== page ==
According to Dini's own LJ: No, I didn't work on the ultra-cool animated adaptation of the classic Batman story, though I DID script a fifteen minute bonus CATWOMAN short included in the package. I just saw the finished piece for the first time last night. It's quite amazing.

News has been spreading across the internet of that short's contents. Thus far, all we know is that Catwoman poses as a dancer at a gentlemen's club during a diamond heist, and does a strip tease during the course of the adventure.

There's certainly nothing wrong with being an exotic dancer (hi, I learned how to breathe fire from one--AND BY THE WAY, never teach a thirteen year old girl to breathe fire) and certainly nothing wrong with Catwoman being one, but in light of Catwoman's highly sexualized and objectified turn in Winick and March's Catwoman #1, it's a little troubling that in the very next high profile thing she's in after that hit shelves, she's losing her clothes again. If the scene serves a purpose and it's not meant solely for the titillation of the heterosexual male audience, thus turning Selina into an object for the second time this month, great! I'll love it! If not...


....oh dear.

Follow the bewbs for the strip tease... )

Well...I have my suspicions that she's using this as a means of escape/distraction, and the use of the whip during her act would leave everyone off guard for when she actually unleashes hell. The animation also looks like it's going to be really pretty when it's not in choppy gif form.

However, I may be in the minority when I say this, but as a longstanding fan of both characters, at no time should Catwoman have gotten her wardrobe tips from Vampirella. Because I love you and all, Vampi, but...no.

We'll see how this turns out.

In the meantime, I'm going to watch the official advance digital copy of Batman: Year One I've got, and be back later tonight with a review of how that turns out.

Please don't screw up one of the best Batman stories ever, please don't screw up one of the best Batman stories ever, please, please, pleeeeease.

A NOTE TO COMMENTERS: Please do not use slut shaming, whorephobic or misogynistic language when discussing these images. Examples would be words such as "whore", "slut", "tramp", "bitch" or anything similar. Do it and see how fast your ass gets two strikes. This is a safe space for everyone, treat it like one. If you wouldn't say it to a sweet little old lady's face after she gives you cookies and milk, don't even bring it here.
dr_von_fangirl: (Default)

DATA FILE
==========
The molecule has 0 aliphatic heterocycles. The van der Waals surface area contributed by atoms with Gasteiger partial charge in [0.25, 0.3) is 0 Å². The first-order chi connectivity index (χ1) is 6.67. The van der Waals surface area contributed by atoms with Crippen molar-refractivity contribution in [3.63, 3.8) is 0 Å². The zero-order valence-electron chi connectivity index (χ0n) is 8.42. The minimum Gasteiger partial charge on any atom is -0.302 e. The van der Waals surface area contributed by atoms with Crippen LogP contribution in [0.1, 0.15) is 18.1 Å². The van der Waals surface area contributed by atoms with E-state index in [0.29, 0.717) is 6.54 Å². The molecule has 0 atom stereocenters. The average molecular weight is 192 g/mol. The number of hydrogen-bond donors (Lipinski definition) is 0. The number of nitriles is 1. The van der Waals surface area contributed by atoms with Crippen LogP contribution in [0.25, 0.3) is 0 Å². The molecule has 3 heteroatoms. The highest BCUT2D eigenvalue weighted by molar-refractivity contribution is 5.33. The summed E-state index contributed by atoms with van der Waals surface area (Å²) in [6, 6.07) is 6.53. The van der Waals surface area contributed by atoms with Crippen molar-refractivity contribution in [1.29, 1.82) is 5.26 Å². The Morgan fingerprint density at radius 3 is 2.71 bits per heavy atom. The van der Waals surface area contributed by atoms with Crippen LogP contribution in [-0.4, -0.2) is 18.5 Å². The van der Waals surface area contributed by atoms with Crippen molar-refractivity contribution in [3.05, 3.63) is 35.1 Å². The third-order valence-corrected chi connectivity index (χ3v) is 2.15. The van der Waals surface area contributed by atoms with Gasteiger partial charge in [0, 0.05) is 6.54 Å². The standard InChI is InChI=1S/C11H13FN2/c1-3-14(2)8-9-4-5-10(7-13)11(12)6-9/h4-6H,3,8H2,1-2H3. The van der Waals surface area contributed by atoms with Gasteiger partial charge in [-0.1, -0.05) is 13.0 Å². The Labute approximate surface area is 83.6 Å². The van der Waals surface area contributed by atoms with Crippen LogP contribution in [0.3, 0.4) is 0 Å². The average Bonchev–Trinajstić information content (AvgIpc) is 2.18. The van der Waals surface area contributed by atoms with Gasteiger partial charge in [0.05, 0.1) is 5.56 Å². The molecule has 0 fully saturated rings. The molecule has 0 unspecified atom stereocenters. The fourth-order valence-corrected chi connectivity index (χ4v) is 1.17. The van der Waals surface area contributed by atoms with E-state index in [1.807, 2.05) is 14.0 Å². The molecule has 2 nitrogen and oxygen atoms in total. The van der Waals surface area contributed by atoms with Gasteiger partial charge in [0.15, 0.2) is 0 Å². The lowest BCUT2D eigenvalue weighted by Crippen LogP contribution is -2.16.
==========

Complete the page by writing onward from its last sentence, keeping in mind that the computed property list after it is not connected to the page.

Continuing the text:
Despite the fact that I'm pretty much knocking on death's door with a pretty high fever and the nastiest flu I've had in years, once again, I find myself with something too good not to post. SO I WILL FIGHT THROUGH THE SICKNESS, YES.

So, today I received an invitation to a fiction reading in New York City that will be broadcast on live radio, WFMU's Thunk Tank Trick-or-Treat Meet-Up.

Why should we all care? Well, Bronwyn Carlton, the writer of issues 78-91 of the 90's Catwoman series is the one sent the invite. She and several other writers will be reading original spoooky stories for the broadcast.

(I knew being facebook friends would pay off sometime!)

In case you didn't know, Carlton's Catwoman run is really controversial in fandom, to the point that there are honestly people who accuse her of being nothing but a pen name for Ed Brubaker, rather than a real, live woman. (Which is...kind of not cool, actually.)

I've been dying to get the opportunity to speak with her about her work on Catwoman ever since I started this blog, but I haven't had the opportunity to really approach her about it, due to a combination of laziness and...laziness, really.

Though that opportunity might not present itself at the reading and with a three month old baby, taking a little jaunt to NYC for the weeked might be hard to manage, it's still something I'm seriously considering.

Not only will it give me the chance to go back to one of my favorite cities, visit actor friends from the Fringe Festival Circuit and eat amazing New York noms, but I can finally help put those rumors of Carlton-is-Brubaker to rest, and maybe gain some insight into her run on Catwoman.

We'll see how this turns out.

In the meantime, I'm going to go back to bed and try not to croak.
dr_von_fangirl: (Default)